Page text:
A Halifax criminal lawyer says he’s predicting a sharp rise in questionable drug impaired driving charges stemming from “flawed” drug recognition techniques used by police.
Tom Singleton, who handles roughly 50 impaired driving cases a year, predicts police will be stepping up impaired driving enforcement in the province after marijuana is legalized on Wednesday.
His concern is with trained police officers, called drug recognition experts (DRE). Using a 12-step protocol, officers measure a driver’s level of impairment, including pupil size, walk and turn, and finger to nose exercises as well as blood and urine sampling. The practise was first developed in the U.S. and has been used in Canada since 2008.
“It’s controversial in some respects because there are number of studies conducted in the U.S. and the error rate for police officers conducting these kind of a tests is around 17 per cent,” said Singleton. “That means they get it right 83 per cent of the time.
“That’s a bit troublesome when you have a justice system where the Crown is required to prove any criminal offence, which is what being impaired by a drug is, beyond a reasonable doubt. There’s already an error rate in this kind of testing.”
Even with all this evidence the Crown must prove the driver was impaired in court. A recent Statistics Canada report shows they fall short almost half of the time. Suspected impaired drivers get off nearly 40 per cent of the time, twice as often as alcohol-impaired drivers.
A report released by the Canadian Centre of Substance Abuse and Addiction last May says when detecting impairment, DREs have a “modest degree of accuracy,” between 43 and 62 per cent.
That’s in line with Singleton’s own experience, saying he wins roughly 50 per cent of his drugged-driving cases.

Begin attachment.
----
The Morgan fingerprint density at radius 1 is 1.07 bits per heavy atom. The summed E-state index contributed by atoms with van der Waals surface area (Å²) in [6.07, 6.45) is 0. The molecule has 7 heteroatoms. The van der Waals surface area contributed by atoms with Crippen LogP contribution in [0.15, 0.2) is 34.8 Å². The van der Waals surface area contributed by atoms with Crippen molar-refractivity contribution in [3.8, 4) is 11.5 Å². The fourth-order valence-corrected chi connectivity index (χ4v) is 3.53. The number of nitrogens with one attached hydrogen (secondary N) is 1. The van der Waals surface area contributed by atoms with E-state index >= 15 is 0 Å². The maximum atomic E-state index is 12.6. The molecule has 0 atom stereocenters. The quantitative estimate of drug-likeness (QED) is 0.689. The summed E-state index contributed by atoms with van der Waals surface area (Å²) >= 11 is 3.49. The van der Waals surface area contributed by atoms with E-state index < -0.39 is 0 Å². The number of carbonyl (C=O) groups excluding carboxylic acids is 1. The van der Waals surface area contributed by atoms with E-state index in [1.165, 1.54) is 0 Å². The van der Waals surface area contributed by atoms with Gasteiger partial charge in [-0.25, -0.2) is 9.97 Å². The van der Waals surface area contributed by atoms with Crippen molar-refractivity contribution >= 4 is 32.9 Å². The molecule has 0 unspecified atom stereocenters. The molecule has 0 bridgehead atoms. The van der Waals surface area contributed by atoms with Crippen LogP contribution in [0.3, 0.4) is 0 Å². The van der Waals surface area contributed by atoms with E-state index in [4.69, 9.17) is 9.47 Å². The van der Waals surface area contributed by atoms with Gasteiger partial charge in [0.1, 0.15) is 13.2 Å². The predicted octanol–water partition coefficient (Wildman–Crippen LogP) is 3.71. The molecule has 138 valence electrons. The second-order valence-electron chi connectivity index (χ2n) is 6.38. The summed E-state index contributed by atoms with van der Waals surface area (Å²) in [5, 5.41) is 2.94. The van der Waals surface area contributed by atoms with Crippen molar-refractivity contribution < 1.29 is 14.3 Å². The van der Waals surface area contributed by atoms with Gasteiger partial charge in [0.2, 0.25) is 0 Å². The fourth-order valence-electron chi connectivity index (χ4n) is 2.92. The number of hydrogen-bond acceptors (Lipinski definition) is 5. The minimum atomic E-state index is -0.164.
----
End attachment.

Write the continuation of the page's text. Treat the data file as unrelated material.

Singleton says he’s also concerned about the federal government’s recent move to allow officers to draw a driver’s saliva to test for THC. So far Nova Scotia RCMP, Halifax Regional Police and Cape Breton Regional Police don’t have immediate plans to use the device called Draeger DrugTest 5000, but Singleton says because police have the option raises serious concerns.
“What the government wants to do is make it easier for the police to enforce impaired driving laws in regards to marijuana, so it introduces a saliva test which they will try to claim will give police justifiable grounds to proceed to further testing.
“But what you’re going to see with this new kind of testing are serious court challenges under the Charter of Rights, because, for one, marijuana does not act on a person’s system the same way alcohol does.”
Singleton also anticipates that lawyers specializing in impaired driving cases will be busier after Wednesday. Unlike with drunk driving cases where an illegal breathalyser reading is difficult to overcome, suspected drug-impaired driving cases are far less straightforward, said Singleton.
“When you’re looking at tests that are far from perfect to begin with, it becomes extremely difficult for a lawyer to tell someone you don’t have a chance because they do have a chance when they go to court.”
Phil Star, a Yarmouth-based criminal lawyer, agrees that currently there’s a high degree of subjectivity inherent in drug recognition techniques used by police. He also expects it will take years of court challenges to bring about consistent court decisions.
Meanwhile Jennifer Clarke, Nova Scotia RCMP spokeswoman, said there are 61 drug recognition experts in the province representing both the RCMP and municipal police forces. She said RCMP divisions and provinces are working diligently to increase the number of trained officers.
“The RCMP is working toward training enough RCMP officers in Standardized Field Sobriety Test and DRE to ensure that in the communities the RCMP serves, our members will have access to SFST and/or DRE trained officers 24-7.”